I start by filing in the front of the panel.
As I fill in the panel, I move up and along towards the middle of the gullet.
When I get to the middle of the panel, I then turn it around and start flocking the back gussets and work my way toward the pomel.
Here is a view where you can see all of the wool in the panel. I have checked that it feels firm and there are no holes or soft spots. I then smash it with my smasher to try to settle the wool a bit more. When I like the feel of it, I repeat the same process on the other side. The real challenge is getting both sides to match.
This saddle has quilting stitches on the panel. Those are added to the panel for a variety of reasons. They help hold the flocking in place. They also allow for some versatility in fitting the saddle to the horse. The stitches can be made bigger or even removed to allow the panel to expand and fit differently. For example, for a Thoroughbred with narrow withers, you can remove some or all of the stitches and really fill out the panel to fit. If the horse is wider, you can remove some of the flocking and add the quilting stitches to open up that area to allow for more horse. In this picture you can see where I have the thread in place but haven’t tightened them yet. Sometimes you will see wool tufts under the stitches. That just helps alleviate the strain on the thread on the leather. In this case, there are so many stitches, strain isn’t really a problem.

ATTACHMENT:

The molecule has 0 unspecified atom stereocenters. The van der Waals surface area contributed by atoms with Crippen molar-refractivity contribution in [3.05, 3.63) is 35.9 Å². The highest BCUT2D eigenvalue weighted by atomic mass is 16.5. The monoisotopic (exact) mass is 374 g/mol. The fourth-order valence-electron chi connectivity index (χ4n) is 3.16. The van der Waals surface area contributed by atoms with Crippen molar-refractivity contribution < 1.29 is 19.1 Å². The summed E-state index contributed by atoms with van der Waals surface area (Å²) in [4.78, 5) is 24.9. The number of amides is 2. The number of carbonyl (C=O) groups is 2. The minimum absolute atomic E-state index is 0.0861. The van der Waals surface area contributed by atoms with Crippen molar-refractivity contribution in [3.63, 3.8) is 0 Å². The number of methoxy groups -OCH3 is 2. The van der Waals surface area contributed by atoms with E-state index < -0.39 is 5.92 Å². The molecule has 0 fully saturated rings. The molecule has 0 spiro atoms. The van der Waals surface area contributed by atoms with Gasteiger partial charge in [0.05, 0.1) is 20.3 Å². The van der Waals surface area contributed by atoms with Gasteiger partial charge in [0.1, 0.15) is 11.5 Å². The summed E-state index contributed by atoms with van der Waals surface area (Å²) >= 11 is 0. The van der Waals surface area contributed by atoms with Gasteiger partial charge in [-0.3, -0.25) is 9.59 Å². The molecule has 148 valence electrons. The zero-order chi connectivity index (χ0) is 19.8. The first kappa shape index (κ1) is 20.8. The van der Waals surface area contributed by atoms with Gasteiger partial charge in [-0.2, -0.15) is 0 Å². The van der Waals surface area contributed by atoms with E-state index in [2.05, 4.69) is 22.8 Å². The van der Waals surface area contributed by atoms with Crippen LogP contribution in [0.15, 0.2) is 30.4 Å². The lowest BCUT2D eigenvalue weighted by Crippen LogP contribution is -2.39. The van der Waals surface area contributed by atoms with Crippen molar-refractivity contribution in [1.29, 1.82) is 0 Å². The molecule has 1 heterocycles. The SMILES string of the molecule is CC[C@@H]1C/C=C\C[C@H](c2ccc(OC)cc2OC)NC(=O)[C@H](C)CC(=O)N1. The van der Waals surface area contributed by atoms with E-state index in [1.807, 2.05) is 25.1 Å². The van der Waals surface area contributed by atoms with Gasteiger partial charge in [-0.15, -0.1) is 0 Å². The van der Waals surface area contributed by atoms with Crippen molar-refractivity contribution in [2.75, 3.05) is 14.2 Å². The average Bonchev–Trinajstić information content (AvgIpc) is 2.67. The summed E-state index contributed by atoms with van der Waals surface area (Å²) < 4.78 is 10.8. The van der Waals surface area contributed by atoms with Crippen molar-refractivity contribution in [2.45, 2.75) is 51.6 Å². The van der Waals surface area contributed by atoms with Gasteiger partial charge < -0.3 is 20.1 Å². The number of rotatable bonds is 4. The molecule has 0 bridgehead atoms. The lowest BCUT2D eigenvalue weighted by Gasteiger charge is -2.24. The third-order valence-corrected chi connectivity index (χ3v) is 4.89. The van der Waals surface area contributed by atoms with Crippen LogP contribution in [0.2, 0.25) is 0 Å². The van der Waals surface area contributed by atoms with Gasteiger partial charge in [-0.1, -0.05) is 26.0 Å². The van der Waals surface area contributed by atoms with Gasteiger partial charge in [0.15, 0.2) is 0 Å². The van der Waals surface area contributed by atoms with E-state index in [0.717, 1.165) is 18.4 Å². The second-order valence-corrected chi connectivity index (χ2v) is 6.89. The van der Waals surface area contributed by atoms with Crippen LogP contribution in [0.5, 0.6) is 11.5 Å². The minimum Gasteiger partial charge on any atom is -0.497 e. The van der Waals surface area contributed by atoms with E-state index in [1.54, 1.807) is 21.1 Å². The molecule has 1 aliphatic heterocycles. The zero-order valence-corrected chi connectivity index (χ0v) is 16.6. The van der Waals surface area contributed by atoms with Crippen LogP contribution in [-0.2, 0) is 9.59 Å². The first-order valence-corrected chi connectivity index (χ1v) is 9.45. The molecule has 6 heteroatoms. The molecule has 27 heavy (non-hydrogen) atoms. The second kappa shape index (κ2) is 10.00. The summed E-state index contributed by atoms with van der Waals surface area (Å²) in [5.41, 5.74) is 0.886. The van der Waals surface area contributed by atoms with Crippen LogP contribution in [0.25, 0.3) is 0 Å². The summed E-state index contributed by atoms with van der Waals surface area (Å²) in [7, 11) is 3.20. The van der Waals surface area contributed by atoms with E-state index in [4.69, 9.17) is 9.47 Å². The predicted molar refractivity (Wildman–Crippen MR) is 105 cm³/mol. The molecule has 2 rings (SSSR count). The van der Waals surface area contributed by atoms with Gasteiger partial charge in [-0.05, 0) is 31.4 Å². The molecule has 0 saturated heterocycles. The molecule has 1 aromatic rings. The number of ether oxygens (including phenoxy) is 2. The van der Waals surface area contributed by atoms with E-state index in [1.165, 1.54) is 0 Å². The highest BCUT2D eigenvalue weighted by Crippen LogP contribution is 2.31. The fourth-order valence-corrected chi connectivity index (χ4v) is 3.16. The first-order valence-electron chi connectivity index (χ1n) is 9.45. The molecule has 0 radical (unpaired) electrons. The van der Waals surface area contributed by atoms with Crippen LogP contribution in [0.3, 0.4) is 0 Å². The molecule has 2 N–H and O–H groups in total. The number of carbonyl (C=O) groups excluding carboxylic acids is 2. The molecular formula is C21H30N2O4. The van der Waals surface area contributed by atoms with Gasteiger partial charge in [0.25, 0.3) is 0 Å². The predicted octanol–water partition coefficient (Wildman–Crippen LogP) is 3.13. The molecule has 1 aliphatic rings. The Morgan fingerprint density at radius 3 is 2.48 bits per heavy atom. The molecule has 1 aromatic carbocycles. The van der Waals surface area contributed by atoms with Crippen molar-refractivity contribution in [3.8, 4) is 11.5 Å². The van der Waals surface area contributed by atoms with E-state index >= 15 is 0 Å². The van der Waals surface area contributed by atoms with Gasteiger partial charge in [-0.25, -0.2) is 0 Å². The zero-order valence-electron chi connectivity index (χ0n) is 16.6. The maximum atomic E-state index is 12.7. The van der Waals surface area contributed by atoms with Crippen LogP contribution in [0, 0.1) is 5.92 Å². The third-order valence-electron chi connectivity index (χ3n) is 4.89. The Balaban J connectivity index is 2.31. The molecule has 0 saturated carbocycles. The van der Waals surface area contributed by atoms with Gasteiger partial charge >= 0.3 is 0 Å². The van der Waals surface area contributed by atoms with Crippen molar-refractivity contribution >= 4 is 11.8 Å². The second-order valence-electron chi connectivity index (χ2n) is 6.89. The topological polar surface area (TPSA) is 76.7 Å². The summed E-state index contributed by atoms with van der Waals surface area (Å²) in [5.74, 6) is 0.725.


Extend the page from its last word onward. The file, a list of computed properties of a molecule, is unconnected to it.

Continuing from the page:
Here are the stitches after I have tightened them up and tied them off.
To attach the panel to the saddle, I insert the points of the tree into the pockets on the panel. I begin the lacing process by sewing from the inside outwards to begin. In this picture you can see where in have laced around the flap, fore piece and panel. If you look at most wool flocked saddles you can see a little stitch in this area just above my finger. I never noticed it until I started working on saddles. This is how your saddle is held together.
Then I lace along back and forth moving along the pommel.
When I get to the other side, I repeat the lacing I did to begin, pull the thread tight and tie a knot. And that is how the pommel is laced on.
I then lace on the cantle. To begin I tie a knot in my thread and pull it from the inside of the panel to the outside where I will be lacing. I then follow the holes that were previously used and work my way around to the other side of the saddle.
Here is what it looks like when I have it all laced before I have tightened it. Loose stitches in this area or the pommel are things to look for when inspecting your tack. If the stitching starts to come loose, you can see how it can start to unravel across the whole saddle. A loose panel can cause all sorts of problems; the tree could be exposed on their back, the panels could be crooked, etc. Loose stitching in these areas are critical to look out for.
After I pull the cantle tight, I tie it off with a few small knots that will be tucked away so you can’t see them.
Of course I didn’t get a picture of the saddle finished but then again, I am pretty sure it wouldn’t be a surprise. We all are familiar with them when they are put together.